On Saturday, February 20th, I lead a Noontime bike ride through historic Van Nuys sponsored by Connect the Dots and the Los Angeles Bicycle Coalition.

About 30 men and women rode with me, and then stopped as I spoke about old places, such as the original Van Nuys Library, the old post office, the high school, and the Katherine Avenue Historic District.

We had met at the Orange Line Metro near Aetna and Van Nuys Boulevard. I got there early about 11am, before the others arrived, and then I rode down Aetna.

Near Aetna and Tyrone, along the sidewalk, there is yet another impromptu community of tents, and people inhabiting them, set up on the sidewalk, in the sun.


It is getting depressingly familiar to happen upon these encampments of people who live on the street, and it seems Los Angeles is emulating its old patterns of decentralization by dropping vagrancy in many areas, so that today’s homeless are just like 25 suburbs in search of a city. Skid Row is as near as your corner store.

Dressing behind his tent, and emerging in the sunshine, was compact Carlos, tattooed and athletic, who briefly spoke of growing up in the San Fernando Valley, attending Canoga Park High School (class of 1994) and being a champion cheerleader. He told me bad luck and bad decisions had put him out along the curb.

He later put on a shirt, and I saw him ride up on a child’s bike, the oft chosen ride for some adult Latinos.

Carlos Standing
On the south side of Aetna, opposite the tenttown, stretching for the entire block from Van Nuys Boulevard to Tyrone, is a vast Department of Water and Power site otherwise called Valley Telecommunications Headquarters.


And thus the entire 105-year-old history of Van Nuys comes around full circle, because it is water and electricity that makes it possible to live here, and without those two utilities life itself would cease to exist, or at least modern life as we live it.

How ironic, how cruel, how barbaric, Los Angeles often acts. To have the know-how to bring water hundreds of miles from its source to fertilize civilization, and to electrify those dark nights and air condition those hot days; but still allow, in plain sight, men and women to exist, without water, plumbing and live current, in conditions suitable for squirrels and rats, and to scarcely offer a word of consolation to the victims.

Don’t you know the Mayor himself aspires to Great Streets in Los Angeles? In the not-so-distant future, Van Nuys Boulevard may become “great” according to the low standards of Los Angeles. Benches, bike lanes and decorative lampposts will be within sight of those individuals who defecate in sewers and walk Victory Boulevard screaming and dazed.

The fading glory of history pales next to our bright current circus of insanity.

But quiet indignation must step aside for loud boosterism.

Let the ride begin! We are on our way to a new tomorrow!

3 thoughts on “Living in Tents Along Aetna Street

  1. Well, like I’ve said, I don’t live there and haven’t for many years. When you live in other places that actively do something about all the negative aspects we see in Van Nuys, one can’t help but ask why nothing’s being done to clean up the place. And no, I’m definitely not an economics person. (Thanks for the jab-LOL!) I DO know, for instance, it IS possible to do something about the graffiti, as we see in Santa Clarita. Keeps the whole city nicer! Zero tolerance! You think a tent city would fly in Valencia? HELL NO! Wouldn’t be tolerated!!And its SO much safer! Back in the ’70’s, sheriffs would see a bum and take him for a ride and drop him off in Watts or downtown! Not anymore, but I’m just saying there’s always been a serious effort to keep the rif-raf away from here, and as a resident, you gotta love that! It’s like, “Hey, we don’t stand for that here! Go to the Valley or the city! Get outta here! ” That’s one reason people love Santa Clarita! Great environment, great LOCAL government that’s always active to keep it higher-class, sheriff department, all powers that be are all in to keep this from turning into SFVll! Seems like nobody cares about the Valley these days, and so it continues to go down. But no, there wasn’t a huge homeless problem in Van Nuys in the ’60’s and ’70’s like now at all! All the crazy derilicts, and it certainly wasn’t so damn dirty!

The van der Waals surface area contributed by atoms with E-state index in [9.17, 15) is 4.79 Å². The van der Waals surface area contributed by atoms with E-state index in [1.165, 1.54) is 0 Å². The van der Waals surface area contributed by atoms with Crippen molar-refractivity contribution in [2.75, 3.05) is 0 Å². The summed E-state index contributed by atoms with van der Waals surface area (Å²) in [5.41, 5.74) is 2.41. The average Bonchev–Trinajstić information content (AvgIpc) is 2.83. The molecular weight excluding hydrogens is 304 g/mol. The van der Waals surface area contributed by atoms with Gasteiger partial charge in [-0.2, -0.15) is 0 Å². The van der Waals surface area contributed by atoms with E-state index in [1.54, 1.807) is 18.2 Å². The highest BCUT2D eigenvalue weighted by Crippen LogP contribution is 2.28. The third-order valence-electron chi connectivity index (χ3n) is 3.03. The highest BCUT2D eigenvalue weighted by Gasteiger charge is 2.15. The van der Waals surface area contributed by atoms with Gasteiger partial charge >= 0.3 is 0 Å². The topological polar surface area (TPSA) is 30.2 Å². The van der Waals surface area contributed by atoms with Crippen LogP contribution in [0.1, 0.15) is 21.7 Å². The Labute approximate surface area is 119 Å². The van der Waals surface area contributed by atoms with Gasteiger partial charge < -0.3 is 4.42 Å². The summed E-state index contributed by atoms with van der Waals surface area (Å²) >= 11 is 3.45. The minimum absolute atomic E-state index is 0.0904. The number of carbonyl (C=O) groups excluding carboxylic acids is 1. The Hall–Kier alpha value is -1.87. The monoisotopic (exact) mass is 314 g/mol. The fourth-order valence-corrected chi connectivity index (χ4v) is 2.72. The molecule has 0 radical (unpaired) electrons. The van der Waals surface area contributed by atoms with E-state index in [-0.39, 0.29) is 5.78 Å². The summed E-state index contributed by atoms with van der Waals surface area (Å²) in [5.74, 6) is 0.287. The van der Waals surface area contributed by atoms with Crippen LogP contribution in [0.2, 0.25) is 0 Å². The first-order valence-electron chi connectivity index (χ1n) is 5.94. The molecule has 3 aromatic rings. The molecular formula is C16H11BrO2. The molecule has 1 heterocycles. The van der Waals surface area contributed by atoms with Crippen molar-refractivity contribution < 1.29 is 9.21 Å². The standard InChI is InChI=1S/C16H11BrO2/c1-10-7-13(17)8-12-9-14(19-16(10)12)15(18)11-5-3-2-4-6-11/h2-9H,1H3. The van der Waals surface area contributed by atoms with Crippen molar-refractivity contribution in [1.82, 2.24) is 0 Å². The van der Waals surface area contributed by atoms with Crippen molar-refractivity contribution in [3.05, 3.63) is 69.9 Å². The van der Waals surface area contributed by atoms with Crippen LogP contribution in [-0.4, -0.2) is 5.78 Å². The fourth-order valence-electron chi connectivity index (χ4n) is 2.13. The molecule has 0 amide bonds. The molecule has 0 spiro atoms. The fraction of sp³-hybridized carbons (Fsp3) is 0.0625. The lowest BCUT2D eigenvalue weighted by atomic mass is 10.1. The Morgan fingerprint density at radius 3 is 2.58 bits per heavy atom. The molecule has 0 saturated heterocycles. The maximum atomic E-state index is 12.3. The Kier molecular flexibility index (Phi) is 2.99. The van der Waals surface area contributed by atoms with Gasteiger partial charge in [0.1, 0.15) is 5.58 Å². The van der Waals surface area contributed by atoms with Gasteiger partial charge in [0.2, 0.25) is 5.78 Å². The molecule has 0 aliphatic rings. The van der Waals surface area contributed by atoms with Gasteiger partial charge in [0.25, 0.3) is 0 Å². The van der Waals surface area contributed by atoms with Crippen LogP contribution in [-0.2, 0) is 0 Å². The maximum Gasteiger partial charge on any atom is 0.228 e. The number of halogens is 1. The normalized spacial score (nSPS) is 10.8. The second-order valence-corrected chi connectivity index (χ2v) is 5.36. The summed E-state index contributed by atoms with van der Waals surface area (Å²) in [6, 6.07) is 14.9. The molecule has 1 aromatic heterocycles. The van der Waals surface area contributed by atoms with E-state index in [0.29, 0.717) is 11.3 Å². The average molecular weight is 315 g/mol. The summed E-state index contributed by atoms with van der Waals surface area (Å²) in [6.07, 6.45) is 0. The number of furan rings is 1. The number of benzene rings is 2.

1. I agree that toleration for homelessness means it will proliferate. There is nothing humane about people sleeping on the sidewalk. But here is where I wonder: do you have a place to take people who choose to live on the street?


  2. Well, it makes me sick to see what Van Nuys has come to. I don’t have the same sense of humor you seem to have about it. I now live in Santa Clarita, where all graffiti is taken off almost immediately and there’s zero tolerance for it, which is refreshing the more you leave the area! It makes you wanna go home real fast where it’s so much safer and nicer in comparison! I come to Van Nuys for whatever reason, and get an uneasy feeling every time, and I not only can’t wait to leave, but think to myself I wouldn’t wanna live here now even if you paid my mortgage/rent for me! So dirty, filthy, rotten, and scary! Worse than downtown L.A. in a lot of ways! My wife and I both experience anxiety coming to Van Nuys! So many great memories of how great it was back in the day, but let’s face it. It’s a shit-hole now. So sad. I wonder why something isn’t done to return it to the nice place it was back then or at least try to do something. The powers that be there are doing absolutely nothing about it! Sometimes, you gotta say, ‘better them than me’ as you just leave for better pastures yourself, unfortunately, and that’s what I did, fortunately! Taxpayers deserve better treatment.


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